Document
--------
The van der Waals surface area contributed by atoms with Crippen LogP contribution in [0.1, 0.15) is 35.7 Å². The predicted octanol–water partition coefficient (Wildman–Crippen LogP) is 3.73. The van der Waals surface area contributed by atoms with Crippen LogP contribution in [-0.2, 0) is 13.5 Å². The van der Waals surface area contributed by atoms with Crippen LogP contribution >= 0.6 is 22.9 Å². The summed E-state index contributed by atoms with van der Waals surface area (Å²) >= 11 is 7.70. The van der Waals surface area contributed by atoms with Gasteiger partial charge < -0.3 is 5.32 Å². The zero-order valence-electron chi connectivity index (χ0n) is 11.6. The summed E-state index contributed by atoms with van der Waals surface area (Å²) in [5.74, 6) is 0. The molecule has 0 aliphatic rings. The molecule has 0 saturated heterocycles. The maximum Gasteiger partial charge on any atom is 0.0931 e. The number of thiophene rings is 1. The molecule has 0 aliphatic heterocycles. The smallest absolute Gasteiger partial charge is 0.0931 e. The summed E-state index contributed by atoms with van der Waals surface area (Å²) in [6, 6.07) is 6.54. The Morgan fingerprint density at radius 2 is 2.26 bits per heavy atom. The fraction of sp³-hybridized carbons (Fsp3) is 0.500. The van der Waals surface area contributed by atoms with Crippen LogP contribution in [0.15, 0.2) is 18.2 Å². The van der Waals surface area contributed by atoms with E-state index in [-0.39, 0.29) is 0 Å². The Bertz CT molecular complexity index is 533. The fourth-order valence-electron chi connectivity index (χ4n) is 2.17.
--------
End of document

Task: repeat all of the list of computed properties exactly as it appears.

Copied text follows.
The van der Waals surface area contributed by atoms with Crippen LogP contribution in [0.1, 0.15) is 35.7 Å². The predicted octanol–water partition coefficient (Wildman–Crippen LogP) is 3.73. The van der Waals surface area contributed by atoms with Crippen LogP contribution in [-0.2, 0) is 13.5 Å². The van der Waals surface area contributed by atoms with Crippen LogP contribution >= 0.6 is 22.9 Å². The summed E-state index contributed by atoms with van der Waals surface area (Å²) >= 11 is 7.70. The van der Waals surface area contributed by atoms with Gasteiger partial charge < -0.3 is 5.32 Å². The zero-order valence-electron chi connectivity index (χ0n) is 11.6. The summed E-state index contributed by atoms with van der Waals surface area (Å²) in [5.74, 6) is 0. The molecule has 0 aliphatic rings. The molecule has 0 saturated heterocycles. The maximum Gasteiger partial charge on any atom is 0.0931 e. The number of thiophene rings is 1. The molecule has 0 aliphatic heterocycles. The smallest absolute Gasteiger partial charge is 0.0931 e. The summed E-state index contributed by atoms with van der Waals surface area (Å²) in [6, 6.07) is 6.54. The Morgan fingerprint density at radius 2 is 2.26 bits per heavy atom. The fraction of sp³-hybridized carbons (Fsp3) is 0.500. The van der Waals surface area contributed by atoms with Crippen LogP contribution in [0.15, 0.2) is 18.2 Å². The van der Waals surface area contributed by atoms with E-state index in [-0.39, 0.29) is 0 Å². The Bertz CT molecular complexity index is 533. The fourth-order valence-electron chi connectivity index (χ4n) is 2.17.